When you boil it down, social studies is about people and places. It's not the names, dates, and facts that are useful and interesting. It's the lives of individuals -- famous and unknown -- and the connections between groups.
You can make social studies come alive for your kids by focusing on the fascinating personalities and extraordinary events that make up our history and our world.
Different Ways to Explore the World
The subject of social studies includes history, culture, physical geography, archeology, and government, among other topics.
There are many ways you can approach it, and many different aspects to focus on. Choose the method that matches your family's interests and abilities. Possibilities include:
Decide on an area. You can choose to study the entire world, one continent, one country, one state, or even just one neighborhood.
Pick a time period. You can work chronologically, starting with the emergence of humankind and continuing up to the present day. Or you can pick and choose eras that appeal to you, such as the Age of Exploration or the Cold War.
Choose a theme. Different societies often share important traits. This gives you a chance to examine their structure and development. For instance, you can do a comparison of great empires through the ages, or take a look at the development of democracy in different parts of the world.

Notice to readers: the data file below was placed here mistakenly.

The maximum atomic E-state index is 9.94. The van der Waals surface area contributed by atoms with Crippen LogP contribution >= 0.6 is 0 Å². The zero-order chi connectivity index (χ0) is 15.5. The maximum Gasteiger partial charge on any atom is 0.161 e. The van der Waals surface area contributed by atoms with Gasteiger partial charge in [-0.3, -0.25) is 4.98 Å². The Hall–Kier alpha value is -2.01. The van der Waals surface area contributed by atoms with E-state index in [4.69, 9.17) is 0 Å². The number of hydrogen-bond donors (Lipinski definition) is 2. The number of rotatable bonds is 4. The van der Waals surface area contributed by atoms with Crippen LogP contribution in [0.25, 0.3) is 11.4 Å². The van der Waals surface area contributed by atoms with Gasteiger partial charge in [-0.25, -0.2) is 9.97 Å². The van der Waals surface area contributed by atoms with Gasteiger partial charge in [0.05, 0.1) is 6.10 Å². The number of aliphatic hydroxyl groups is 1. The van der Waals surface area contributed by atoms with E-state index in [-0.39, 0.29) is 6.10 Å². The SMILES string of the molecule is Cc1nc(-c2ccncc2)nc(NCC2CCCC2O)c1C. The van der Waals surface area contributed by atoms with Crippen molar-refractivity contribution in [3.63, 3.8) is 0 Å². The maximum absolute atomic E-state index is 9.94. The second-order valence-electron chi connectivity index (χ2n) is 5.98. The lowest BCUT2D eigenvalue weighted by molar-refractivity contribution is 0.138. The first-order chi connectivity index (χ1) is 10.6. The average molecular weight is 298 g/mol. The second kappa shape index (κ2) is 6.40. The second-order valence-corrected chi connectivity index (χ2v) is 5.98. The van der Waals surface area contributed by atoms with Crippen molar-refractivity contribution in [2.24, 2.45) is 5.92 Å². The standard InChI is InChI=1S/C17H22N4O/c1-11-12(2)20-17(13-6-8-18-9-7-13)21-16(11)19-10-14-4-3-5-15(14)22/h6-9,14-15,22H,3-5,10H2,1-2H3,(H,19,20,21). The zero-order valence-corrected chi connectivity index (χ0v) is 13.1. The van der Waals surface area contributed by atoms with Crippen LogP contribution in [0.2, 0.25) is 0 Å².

Develop skills in critical thinking. Social studies can also include the study of logic and rhetoric. Critical thinking can help your students learn how to find, organize, analyze and present information.
Easy Ways to Start Your Explorations
You can make history and social studies part of your daily life with very little effort. And you don't need a social studies curriculum or history textbook to get started. Some favorite techniques used by many homeschooling families include:
Keep a map handy on a wall or in a drawer. Pull it out whenever you read or talk about a new place, meet someone from another country, or come across something imported from far away. Homeschooling author Laura Weldon suggests hanging a laminated map and a dry-erase marker on the wall and letting kids write down interesting places they've been or heard about.
Make a timeline and fill it with historical events as you learn about them. A timeline is a great tool for understanding the connections between people and events. If you don't have a strip of paper long enough, simply tape several sheets of paper together. Connect them accordion style if you prefer to keep your timeline folded up until you need it. But the best way to use it is to hang it on a wall where kids will see it even when they're not doing school work.
Use historical fiction. By definition, at least some of the details in historical fiction are not true. But you can still use picture books and novels to get a feel for a particular time and place.
- Take advantage of the news and holidays. Talking with your kids about what's going on right now -- from an upcoming election to the opening of a new business in your town -- is the most natural way to bring current events into your curriculum. You can also dig into the background behind our national holidays, or learn about other cultures through their own special days.
Use these suggestions in place of a traditional curriculum. Or supplement them with high-quality social studies survey books. Either way, you'll be helping to show your children that social studies can help them understand the world around them, and their own place in it.